A Philosophy of Education Volume 6 Book 1 Chapter 10 Section 2f



f) ART

THERE are few subjects regarded with more respect and less confidence in our schools than this of ‘Art.’ Of course, we say, children should have their artistic powers cultivated, especially those who have such powers, but how is the question. The neat solution offered by South
Kensington in the sixties,—freehand drawing, perspective, drawing from the round, has long been rejected; but nothing definite has taken its place and we still see models of cones, cubes and so on, disposed so that the eye may take them in freely and that the hand may perhaps produce what the eye has seen. But we begin now to understand that art is not to be approached by such a macadamised road. It is of the spirit, and in ways of the spirit must we make our attempt. We recognise that the power of appreciating art and of producing to some extent an interpretation of what one sees is as universal as intelligence, imagination, nay, speech, the power of producing words. But there must be knowledge and, in the first place, not the technical knowledge of how to produce, but some reverent knowledge of what has been produced; that is, children should learn pictures, line by line, group by group, by reading, not books, but pictures themselves. A friendly picture-dealer supplies us with half a dozen beautiful little reproductions of the work of some single artist, term by term. After a short story of the artist’s life and a few sympathetic words about his trees or his skies, his river-paths or his figures, the little pictures are studied one at a time; that is, children learn, not merely to see a picture but to look at it, taking in every detail. Then the picture is turned over and the children tell what they have seen,—a dog driving a flock of sheep along a road but nobody with the dog. Ah, there is a boy lying down by the stream drinking. It is morning as you can see by the light so the sheep are being driven to pasture, and so on; nothing is left out, the discarded plough, the crooked birch, the clouds beautiful in form and threatening rain, there is enough for half an hour’s talk and memory in this little reproduction of a great picture and the children will know it wherever they see it, whether a signed proof, a copy in oils, or the original itself in one of our galleries. We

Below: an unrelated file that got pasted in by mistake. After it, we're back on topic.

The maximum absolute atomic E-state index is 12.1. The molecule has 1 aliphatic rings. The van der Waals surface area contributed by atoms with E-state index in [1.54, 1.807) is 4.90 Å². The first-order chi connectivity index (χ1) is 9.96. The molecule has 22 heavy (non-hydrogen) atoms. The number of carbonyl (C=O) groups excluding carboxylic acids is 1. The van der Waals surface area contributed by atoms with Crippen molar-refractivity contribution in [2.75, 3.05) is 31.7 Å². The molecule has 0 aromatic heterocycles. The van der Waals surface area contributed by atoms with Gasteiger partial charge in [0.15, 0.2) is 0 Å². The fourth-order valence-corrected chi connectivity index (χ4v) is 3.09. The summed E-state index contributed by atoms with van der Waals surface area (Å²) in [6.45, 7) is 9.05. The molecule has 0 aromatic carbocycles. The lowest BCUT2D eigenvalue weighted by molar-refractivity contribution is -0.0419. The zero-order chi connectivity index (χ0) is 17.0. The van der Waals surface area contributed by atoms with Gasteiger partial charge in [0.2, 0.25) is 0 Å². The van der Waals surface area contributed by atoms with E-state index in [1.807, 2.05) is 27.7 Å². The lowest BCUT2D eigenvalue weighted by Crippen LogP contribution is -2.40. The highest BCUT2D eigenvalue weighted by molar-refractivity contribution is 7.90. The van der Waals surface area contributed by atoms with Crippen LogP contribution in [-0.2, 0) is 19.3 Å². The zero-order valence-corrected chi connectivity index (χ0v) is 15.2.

hear of a small boy with his parents in the National Gallery; the boy, who had wandered off on his own account, came running back with the news,—“Oh, Mummy, there’s one of our Constables on that wall.” In this way children become acquainted with a hundred, or hundreds, of great artists during their school-life and it is an intimacy which never forsakes them. A group of children are going up to London for a treat. “Where would you like to go?” “Oh, Mummy, to the National Gallery to see the Rembrandts.” Young people go to tea in a room strange to them and are delighted to recognise two or three reproductions of De Hooch’s pictures. In the course of school-life children get an Open Sesame to many art galleries, and to many a cultivated home; and life itself is illustrated for them at many points. For it is true as Browning told us,—